Chemotherapy-induced peripheral neuropathy (CIPN) accompanied by chronic neuropathic pain is the major dose-limiting toxicity of widely used antitumoral agents in the taxane (e.g., paclitaxel), platinum-complex (e.g., oxaliplatin), vinca alkaloids (e.g., vincristine) &proteasome-inhibitor (e.g., bortezomib) classes.1-3 Thus, CIPN is one of most common causes of dose reduction &discontinuation of what is otherwise a life-saving therapy.2-7 Addressing this major public health issue by identifying therapeutic targets with immediate potential translation to the clinic is of paramount significance. We have identified A3 adenosine receptor (A3AR) agonism as a new viable therapeutic strategy for treating or reversing CIPN (Appendix 1 &ref8). Noteworthy, the selective A3AR agonists IB-MECA &its 2-chloro analogue (Cl-IBMECA) are in advanced clinical trials as antiinflammatory &antitumor agents.9,10 This proposal highlights a multidisciplinary research plan that builds upon our preliminary data to explore the breadth of A3AR agonist applicability in CIPN while investigating underlying protective mechanism(s) of action. Using IB-MECA, three Specific Aims will test our central hypothesis: A3AR agonists are effective therapeutics in CIPN caused by chemotherapeutics with distinct antitumor mechanisms of action (paclitaxel, oxaliplatin &bortezomib) with beneficial effects exerted at the level of the peripheral sensory afferent (PSA) neuron &/or spinal cord.
In Aim 1, we will test if 1) IB-MECA blocks &reverses neuropathic pain, 2) the effects of IB-MECA are specific to an A3AR mediated mechanism using pharmacological &genetic knockout approaches, 3) potential central &peripheral site(s) of action underlie IB-MECA's action &4) IB-MECA prevents chemotherapy-evoked degeneration of intraepidermal nerve fibers &primary afferent spontaneous discharge.
In Aim 2, we will investigate the mechanism(s) whereby IB-MECA attenuates neuropathic pain through mitoprotective effects in PSA. Finally, in Aim 3, we will investigate if IB-MECA's effects include attenuating neuroinflammation &/or the dysregulation of glutamate homeostasis in the spinal cord, processes known to be essential to central sensitization. We will focus on NF?B &MAPK (ERK1/2, p38) signaling &glial-derived pro (TNF?, IL1?, &IL6)/anti (IL10)-inflammatory cytokines, as well as, the effects on the expression &activities of spinal glutamate transporters (neuronal &glial) &glial glutamine synthetase. If our hypothesis holds true, the outcome of our results are anticipated to provide the pharmacological rationale for """"""""proof-of-concept"""""""" for the use of selective A3AR agonists as a new approach in CIPN. From a translational perspective, this could conceivably lead to a """"""""fast track"""""""" investigation of IB-MECA for CIPN. This exciting possibility underscores the immediate clinical impact that our research proposal may have in this critical &unmet medical setting. Given the breadth of disorders impacted by A3AR agonists understanding their mechanism-based effects has far-reaching basic science &clinical implications.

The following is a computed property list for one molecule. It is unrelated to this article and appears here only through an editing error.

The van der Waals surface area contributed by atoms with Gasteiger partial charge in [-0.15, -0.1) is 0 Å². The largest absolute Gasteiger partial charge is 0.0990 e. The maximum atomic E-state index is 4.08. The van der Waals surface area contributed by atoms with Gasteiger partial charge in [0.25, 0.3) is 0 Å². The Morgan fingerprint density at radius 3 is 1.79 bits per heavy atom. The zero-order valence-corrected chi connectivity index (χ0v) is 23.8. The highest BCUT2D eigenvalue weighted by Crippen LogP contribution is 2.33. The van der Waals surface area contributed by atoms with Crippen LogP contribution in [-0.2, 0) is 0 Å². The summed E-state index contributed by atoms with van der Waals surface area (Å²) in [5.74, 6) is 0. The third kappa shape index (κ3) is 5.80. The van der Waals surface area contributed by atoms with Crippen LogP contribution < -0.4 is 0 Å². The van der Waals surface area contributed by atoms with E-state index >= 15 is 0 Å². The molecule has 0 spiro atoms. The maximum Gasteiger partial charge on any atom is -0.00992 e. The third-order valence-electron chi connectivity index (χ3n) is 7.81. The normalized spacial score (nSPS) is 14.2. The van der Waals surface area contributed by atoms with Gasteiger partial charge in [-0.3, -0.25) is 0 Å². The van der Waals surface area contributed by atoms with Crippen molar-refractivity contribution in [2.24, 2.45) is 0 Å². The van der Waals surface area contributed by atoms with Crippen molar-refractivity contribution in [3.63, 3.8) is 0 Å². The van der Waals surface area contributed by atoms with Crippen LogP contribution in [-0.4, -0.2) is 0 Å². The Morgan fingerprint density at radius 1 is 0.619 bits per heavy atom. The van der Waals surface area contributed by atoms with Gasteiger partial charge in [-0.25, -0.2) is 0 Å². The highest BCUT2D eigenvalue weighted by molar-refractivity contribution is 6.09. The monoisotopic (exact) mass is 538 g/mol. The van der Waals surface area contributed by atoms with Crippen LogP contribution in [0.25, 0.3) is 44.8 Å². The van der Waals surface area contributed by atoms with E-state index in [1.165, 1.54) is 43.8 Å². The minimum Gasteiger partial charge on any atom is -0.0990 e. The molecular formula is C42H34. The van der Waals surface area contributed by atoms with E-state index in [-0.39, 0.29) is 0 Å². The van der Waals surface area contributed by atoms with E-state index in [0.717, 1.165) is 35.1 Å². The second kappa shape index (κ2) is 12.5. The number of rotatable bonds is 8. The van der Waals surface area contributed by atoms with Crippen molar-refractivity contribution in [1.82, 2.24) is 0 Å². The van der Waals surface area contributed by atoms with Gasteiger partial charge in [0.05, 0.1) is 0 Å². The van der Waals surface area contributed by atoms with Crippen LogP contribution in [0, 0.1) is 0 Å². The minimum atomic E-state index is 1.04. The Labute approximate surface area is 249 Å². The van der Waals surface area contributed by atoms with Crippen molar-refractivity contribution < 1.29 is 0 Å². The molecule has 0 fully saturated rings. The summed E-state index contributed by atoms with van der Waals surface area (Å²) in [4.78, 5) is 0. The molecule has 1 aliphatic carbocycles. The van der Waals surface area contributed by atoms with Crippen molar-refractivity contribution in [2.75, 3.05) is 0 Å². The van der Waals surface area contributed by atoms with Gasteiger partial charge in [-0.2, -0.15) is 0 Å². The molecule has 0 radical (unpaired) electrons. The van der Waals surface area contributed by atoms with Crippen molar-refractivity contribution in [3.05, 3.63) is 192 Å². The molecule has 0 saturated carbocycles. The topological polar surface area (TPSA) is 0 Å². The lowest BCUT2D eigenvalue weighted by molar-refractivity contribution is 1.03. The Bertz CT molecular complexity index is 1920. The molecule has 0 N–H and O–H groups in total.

Chemotherapy-induced peripheral neuropathy (CIPN) with chronic neuropathic pain is the dose-limiting toxicity of many anti-neoplastics, reducing drug efficacy and patient quality of life. We have identified for the first time A3 adenosine receptor stimulation as a new therapeutic strategy to treat or reverse CIPN without compromising desirable antitumor effects. We will provide proof-of-concept data for this new approach to CIPN, the therapeutic impact of which cannot be overstated.
|Tosh, Dilip K; Ciancetta, Antonella; Warnick, Eugene et al. (2016) Purine (N)-Methanocarba Nucleoside Derivatives Lacking an Exocyclic Amine as Selective A3 Adenosine Receptor Agonists. J Med Chem 59:3249-63|
|Romero-Reyes, M; Salvemini, D (2016) Cancer and orofacial pain. Med Oral Patol Oral Cir Bucal 21:e665-e671|
|Janes, K; Symons-Liguori, A M; Jacobson, K A et al. (2016) Identification of A3 adenosine receptor agonists as novel non-narcotic analgesics. Br J Pharmacol 173:1253-67|
|Carlin, Jesse Lea; Tosh, Dilip K; Xiao, Cuiying et al. (2016) Peripheral Adenosine A3 Receptor Activation Causes Regulated Hypothermia in Mice That Is Dependent on Central Histamine H1 Receptors. J Pharmacol Exp Ther 356:474-82|
|Tosh, Dilip K; Padia, Janak; Salvemini, Daniela et al. (2015) Efficient, large-scale synthesis and preclinical studies of MRS5698, a highly selective A3 adenosine receptor agonist that protects against chronic neuropathic pain. Purinergic Signal 11:371-87|
|Little, Joshua W; Ford, Amanda; Symons-Liguori, Ashley M et al. (2015) Endogenous adenosine A3 receptor activation selectively alleviates persistent pain states. Brain 138:28-35|
|Ford, Amanda; Castonguay, Annie; Cottet, Martin et al. (2015) Engagement of the GABA to KCC2 signaling pathway contributes to the analgesic effects of A3AR agonists in neuropathic pain. J Neurosci 35:6057-67|
|Janes, Kali; Wahlman, Carrie; Little, Joshua W et al. (2015) Spinal neuroimmune activation is independent of T-cell infiltration and attenuated by A3 adenosine receptor agonists in a model of oxaliplatin-induced peripheral neuropathy. Brain Behav Immun 44:91-9|
|Trang, Tuan; Al-Hasani, Ream; Salvemini, Daniela et al. (2015) Pain and Poppies: The Good, the Bad, and the Ugly of Opioid Analgesics. J Neurosci 35:13879-88|
|Janes, Kali; Esposito, Emanuela; Doyle, Timothy et al. (2014) A3 adenosine receptor agonist prevents the development of paclitaxel-induced neuropathic pain by modulating spinal glial-restricted redox-dependent signaling pathways. Pain 155:2560-7|
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